Apache Spark is a fast, general engine for big data processing. As Spark jobs are used for more mission-critical tasks, it is important to have effective tools for testing and validation. Expanding her Strata NYC talk, “Effective Testing of Spark Programs,” Holden Karau details reasonable validation rules for production jobs and best practices for creating effective tests, as well as options for generating test data.
Holden explores best practices for generating complex test data, setting up performance testing, as well as basic unit testing. The validation component will focus on how to create reasonable validation rules given the constraints of Spark’s accumulators.
Unit testing of Spark programs is deceptively simple. Holden looks at how unit testing of Spark itself is accomplished and distills a number of best practices into traits we can use. This includes dealing with local mode cluster creation and tear down during test suites, factoring our functions to increase testability, mock data for RDDs, and mock data for Spark SQL. A number of interesting problems also arise when testing Spark Streaming programs, including handling of starting and stopping the streaming context, providing mock data, and collecting results, and Holden pulls out simple takeaways for dealing with these issues.
Holden also explores Spark’s internal methods for generating random data, as well as options using external libraries to generate effective test datasets (for both small- and large-scale testing). And while acceptance tests are not always thought of as part of testing, they share a number of similarities, so Holden discusses which counters Spark programs generate that we can use for creating acceptance tests, best practices for storing historic values, and some common counters we can easily use to track the success of our job, all while working within the constraints of Spark’s accumulators.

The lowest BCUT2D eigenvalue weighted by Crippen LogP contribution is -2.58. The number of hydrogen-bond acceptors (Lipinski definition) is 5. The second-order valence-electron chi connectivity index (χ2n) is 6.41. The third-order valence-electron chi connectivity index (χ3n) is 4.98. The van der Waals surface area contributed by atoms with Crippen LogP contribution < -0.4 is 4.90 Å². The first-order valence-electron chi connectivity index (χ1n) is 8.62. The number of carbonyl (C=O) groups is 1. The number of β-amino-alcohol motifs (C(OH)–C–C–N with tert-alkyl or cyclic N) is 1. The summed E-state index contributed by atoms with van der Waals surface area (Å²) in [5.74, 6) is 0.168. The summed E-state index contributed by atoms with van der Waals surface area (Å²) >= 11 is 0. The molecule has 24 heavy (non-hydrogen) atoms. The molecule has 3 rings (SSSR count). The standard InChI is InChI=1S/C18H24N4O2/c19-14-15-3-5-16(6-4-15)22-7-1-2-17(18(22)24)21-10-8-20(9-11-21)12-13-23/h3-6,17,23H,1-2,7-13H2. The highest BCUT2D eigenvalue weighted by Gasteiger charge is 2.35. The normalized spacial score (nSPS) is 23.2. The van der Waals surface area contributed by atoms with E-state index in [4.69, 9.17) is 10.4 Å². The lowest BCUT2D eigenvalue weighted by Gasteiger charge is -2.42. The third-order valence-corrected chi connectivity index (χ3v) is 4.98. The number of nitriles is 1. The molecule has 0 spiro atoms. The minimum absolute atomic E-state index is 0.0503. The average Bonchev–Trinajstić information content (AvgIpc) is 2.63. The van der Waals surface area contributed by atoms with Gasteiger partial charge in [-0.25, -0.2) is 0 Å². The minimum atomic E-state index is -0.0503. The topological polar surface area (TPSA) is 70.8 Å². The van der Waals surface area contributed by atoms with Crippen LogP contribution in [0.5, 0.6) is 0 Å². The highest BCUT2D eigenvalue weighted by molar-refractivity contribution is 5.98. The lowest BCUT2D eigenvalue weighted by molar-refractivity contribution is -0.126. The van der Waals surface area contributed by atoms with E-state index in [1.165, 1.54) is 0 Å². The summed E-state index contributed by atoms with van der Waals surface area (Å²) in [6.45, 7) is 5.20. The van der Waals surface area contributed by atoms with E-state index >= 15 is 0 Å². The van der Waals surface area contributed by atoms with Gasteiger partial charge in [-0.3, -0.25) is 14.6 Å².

Relevant Spark packages and code:
Holden Karau is a transgender Canadian software engineer working in the bay area. Previously, she worked at IBM, Alpine, Databricks, Google (twice), Foursquare, and Amazon. Holden is the coauthor of Learning Spark, High Performance Spark, and another Spark book that’s a bit more out of date. She’s a committer on the Apache Spark, SystemML, and Mahout projects. When not in San Francisco, Holden speaks internationally about different big data technologies (mostly Spark). She was tricked into the world of big data while trying to improve search and recommendation systems and has long since forgotten her original goal. Outside of work, she enjoys playing with fire, riding scooters, and dancing.
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